Notice of Rights to Have Exemptions Designated/Motion to Claim
If you have received this form (Notice of Rights to Have Exemptions Designated) then immediate attention is needed. Under North Carolina law, after a creditor receives a judgment against you, it must first send you this form and provide you with a statutory time period response. In North Carolina, you have 20 days from receipt of this document to file it with the Clerk of Court or otherwise you have waived your exemptions. By waiving your exemptions, then the creditor can levy (i.e. take) all your property.What is it exemption?
An exemption is roughly the same thing as a protection. When a creditor is attempting to levy your property to satisfy a judgment, you may protect (exempt) certain property from that collection. The North Carolina General Assembly has allowed robust exemptions as to your property. Please note: the term “properties” is generic and can be anything, not just a plot of land. While some examples of specific exemptions are listed below, your exemptions in North Carolina for many everyday items include household goods, retirement accounts, and wages. The key, however, is that these exemptions are only claimed by filing that form (Motion to Claim Exemptions) that you have received and submitting it to the Clerk of Curt within 20 days. Please note that there are many exemptions in North Carolina, not all of which are listed or referenced here. For an extensive list for the most protection you can have under the law, you should consult with an experienced attorney. The attorneys at Arnold & Smith, PLLC have extensive experience representing debtors and creditors and can help you fill out your notice rights for a fee of only $250.00. If you wish for one of our attorneys to assist you, please contact us at your earliest convenience.What if you have too much property?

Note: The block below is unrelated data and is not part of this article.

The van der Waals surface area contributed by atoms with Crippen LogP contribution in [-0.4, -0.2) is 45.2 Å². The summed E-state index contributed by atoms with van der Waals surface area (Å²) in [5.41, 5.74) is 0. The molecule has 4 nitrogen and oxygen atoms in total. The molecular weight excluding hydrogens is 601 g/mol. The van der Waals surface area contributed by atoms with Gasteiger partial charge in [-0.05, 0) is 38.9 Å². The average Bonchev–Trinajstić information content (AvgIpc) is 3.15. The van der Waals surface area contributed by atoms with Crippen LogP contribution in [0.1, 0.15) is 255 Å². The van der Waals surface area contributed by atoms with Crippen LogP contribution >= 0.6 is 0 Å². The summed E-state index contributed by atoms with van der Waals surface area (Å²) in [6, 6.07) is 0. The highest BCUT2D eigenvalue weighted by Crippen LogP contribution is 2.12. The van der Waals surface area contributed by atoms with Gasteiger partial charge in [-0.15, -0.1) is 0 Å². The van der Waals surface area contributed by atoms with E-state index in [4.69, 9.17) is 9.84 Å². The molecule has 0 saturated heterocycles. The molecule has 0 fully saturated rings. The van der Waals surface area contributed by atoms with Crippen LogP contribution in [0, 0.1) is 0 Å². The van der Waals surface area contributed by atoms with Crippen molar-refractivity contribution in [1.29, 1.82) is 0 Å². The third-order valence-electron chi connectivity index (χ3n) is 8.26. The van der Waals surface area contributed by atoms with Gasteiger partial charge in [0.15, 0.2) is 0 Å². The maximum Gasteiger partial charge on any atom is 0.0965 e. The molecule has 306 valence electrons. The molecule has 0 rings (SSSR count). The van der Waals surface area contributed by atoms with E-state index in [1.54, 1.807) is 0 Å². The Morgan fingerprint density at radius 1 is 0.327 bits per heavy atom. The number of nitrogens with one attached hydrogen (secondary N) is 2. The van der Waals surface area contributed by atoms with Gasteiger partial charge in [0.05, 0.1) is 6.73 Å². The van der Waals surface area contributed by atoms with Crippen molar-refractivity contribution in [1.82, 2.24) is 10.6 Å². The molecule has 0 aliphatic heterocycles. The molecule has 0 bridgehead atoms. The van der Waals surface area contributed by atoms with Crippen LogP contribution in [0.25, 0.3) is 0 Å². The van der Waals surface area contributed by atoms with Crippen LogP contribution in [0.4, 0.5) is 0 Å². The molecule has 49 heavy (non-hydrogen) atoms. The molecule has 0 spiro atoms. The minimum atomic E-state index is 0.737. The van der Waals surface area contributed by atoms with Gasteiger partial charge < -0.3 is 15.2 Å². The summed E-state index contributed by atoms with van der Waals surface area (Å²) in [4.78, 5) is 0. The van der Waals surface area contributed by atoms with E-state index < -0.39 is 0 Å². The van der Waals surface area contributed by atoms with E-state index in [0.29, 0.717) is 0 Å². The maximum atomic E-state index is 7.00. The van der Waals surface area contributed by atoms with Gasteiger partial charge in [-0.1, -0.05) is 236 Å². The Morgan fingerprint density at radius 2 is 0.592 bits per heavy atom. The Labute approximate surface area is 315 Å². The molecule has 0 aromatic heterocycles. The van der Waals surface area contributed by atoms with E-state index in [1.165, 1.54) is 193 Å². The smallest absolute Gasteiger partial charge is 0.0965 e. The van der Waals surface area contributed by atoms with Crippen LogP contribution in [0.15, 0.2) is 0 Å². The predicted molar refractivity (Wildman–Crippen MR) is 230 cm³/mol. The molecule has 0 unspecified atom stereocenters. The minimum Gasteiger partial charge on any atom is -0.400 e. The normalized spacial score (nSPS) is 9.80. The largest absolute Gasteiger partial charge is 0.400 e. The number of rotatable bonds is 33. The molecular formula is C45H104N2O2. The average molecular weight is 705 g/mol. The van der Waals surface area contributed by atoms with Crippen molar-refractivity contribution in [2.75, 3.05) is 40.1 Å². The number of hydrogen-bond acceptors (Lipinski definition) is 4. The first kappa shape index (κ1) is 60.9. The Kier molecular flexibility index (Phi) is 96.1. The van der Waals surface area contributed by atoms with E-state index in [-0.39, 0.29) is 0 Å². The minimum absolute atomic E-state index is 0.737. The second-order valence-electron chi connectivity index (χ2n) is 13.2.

The fact of the matter is that most people in North Carolina have average amounts of property, immune from collection assuming they file this form. Frankly, most people’s property in North Carolina is protected or exempted. Occasionally, however, you may find yourself having exposed equity in property. What is exposed equity? Exposed equity is when the value of a piece of property exceeds the loan amount on that property plus the exemption. For example: let us say that you have a car worth $10,000. There is a loan against the car for $5000 and North Carolina’s auto exemption is $3500. By adding the loan amount and the exemption amount, the debtor’s cushion is $8500. Unfortunately, since the automobile is worth $10,000, then the difference of $1500 is exposed and thus, subject to the creditor selling the car. Please note: in order to have clear title, the creditor still would have to pay off the loan, pay the debtor his or her $3500, but then be able to keep the $1500 equity to satisfy the judgment or portion thereof.
If a debtor has exposed equity in any property, the debtor should consider consulting with an experienced attorney to understand the risks and opportunities in order to save that property. The attorneys at Arnold & Smith, PLLC, have helped debtors save their property whether by debt settlement negotiations or even by filing a Chapter 13 bankruptcy, which allows the debtor to make payments in lieu of losing the property.Under North Carolina law, a judgment debtor may currently (2014) exempt as follows:
SELECT NC EXEMPTIONS (N.C.G.S. §1C-1601)
- Residence (“Homestead Exemption”): $35,000.00 equity per individual debtor, $70,000.00 for joint debtors (Equity= Current value minus loan payoff)
- Automobile: $3,500.00 equity
- Wildcard: $5,000.00 per debtor (only to the extent the Homestead exemption, supra, is not fully used)
- Household Goods: $5,000.00 per debtor, plus $1000.00 for each dependent not to exceed $4000.00 total for dependents
- Tools of the trade: $2,000.00
- Life Insurance (beneficiary: spouse and/or dependents)- may be 100% exempt
- IRA, Pension & 401k- may be 100% exempt
- Earnings in the last 60 days necessary for support of family